Diagnosing And Fixing Hearing Loss

Health & Medical Blog

You may find yourself, on occasion, turning the volume up on the TV or radio and asking people to speak up. If you notice a marked loss in hearing, you're not alone. Maybe people lose a portion of their hearing as they age. Or maybe you're not necessarily that old, but you've been around loud noises like race cars or concerts your entire life. Whatever the reason for your hearing loss, you might want to consider getting hearing aids. But how do you know what's right for you? 

Do You Need Hearing Aids?

First, you need to determine if hearing aids are absolutely necessary. Many people can get by without hearing aids by avoiding loud places or adjusting volumes. But if you notice that you can't hear well on the telephone, in groups, or when the speaker is turned away, it might be time for a device to help you. 

Schedule a hearing test with an audiologist. They will perform a variety of tests to determine if you have hearing loss or normal hearing. They'll first visually check the ear for obstructions or a possible tumor. Then they'll test your ability to hear different volumes of various frequencies. You'll sit in a very quiet room with earphones on while they perform the test through a sound booth. This assesses the outer and middle ear.

Next, the audiologist will test your inner ear with a bone conduction test. They'll play noises outside and behind your ear. Lastly, they'll ask you to repeat one and two-syllable words. After your test, your doctor may recommend wearing hearing aids in one or both ears for improved hearing. 

Types of Hearing Aids

Once you have a prescription for hearing aids, how do you know which ones to choose? Most hearing aids contain similar parts, such as a microphone, a sound amplifier, a receiver (which sends the amplified sound into the ear canal) and a battery. When you think of a traditional hearing aid, you're thinking of a Behind-the-Ear (BTE) hearing aid. Newer, smaller versions called BTEs reduce that plugged up feeling in the ear, which feels similar to having earphones in. If you want even smaller hearing aids, you can opt for an In-the-Ear (ITE) aid. The smallest and most undetectable options are In-the-Canal and Completely-in-Canal aids, though they may be hard for young children and older people to handle.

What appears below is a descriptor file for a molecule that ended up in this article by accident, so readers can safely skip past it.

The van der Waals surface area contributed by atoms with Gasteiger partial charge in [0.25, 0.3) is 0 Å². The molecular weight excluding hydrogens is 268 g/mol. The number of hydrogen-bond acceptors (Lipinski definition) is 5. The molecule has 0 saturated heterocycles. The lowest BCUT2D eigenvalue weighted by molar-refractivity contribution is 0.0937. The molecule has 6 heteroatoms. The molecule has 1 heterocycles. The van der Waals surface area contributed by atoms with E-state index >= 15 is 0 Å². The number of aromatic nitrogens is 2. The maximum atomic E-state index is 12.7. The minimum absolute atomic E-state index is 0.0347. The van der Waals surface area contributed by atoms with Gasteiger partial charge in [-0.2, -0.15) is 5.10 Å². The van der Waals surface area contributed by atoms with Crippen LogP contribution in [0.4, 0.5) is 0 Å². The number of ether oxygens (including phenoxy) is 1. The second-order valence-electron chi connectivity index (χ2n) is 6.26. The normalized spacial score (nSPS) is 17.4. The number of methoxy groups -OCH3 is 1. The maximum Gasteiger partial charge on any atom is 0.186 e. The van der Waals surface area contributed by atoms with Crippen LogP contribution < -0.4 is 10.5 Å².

No matter which type of hearing aid you choose, you can expect an improved quality of life wherein you hear and communicate better. For more information on the different types of hearing aids available to you, check out a company like Hear Ear Hearing Aids.


9 October 2015

Finding the Right Healthcare: Putting Families First

A few years ago, I experienced a huge health scare with my blood pressure. My doctor at the time didn't offer evening or late night care, which forced me to visit the local emergency room for help. Although it may seem like a small thing to some people, not having access to my doctor when I needed it really bothered me. It bothered me so much that I searched for a new doctor after my child was born. Now, I'm happy with my family's new physician. The doctor offers after-hour care, which is a wonderful thing for us. My blog offers tips on how to find the right doctor for your family, as well as many other services you might need one day. So, please read through the blog for the information you need now.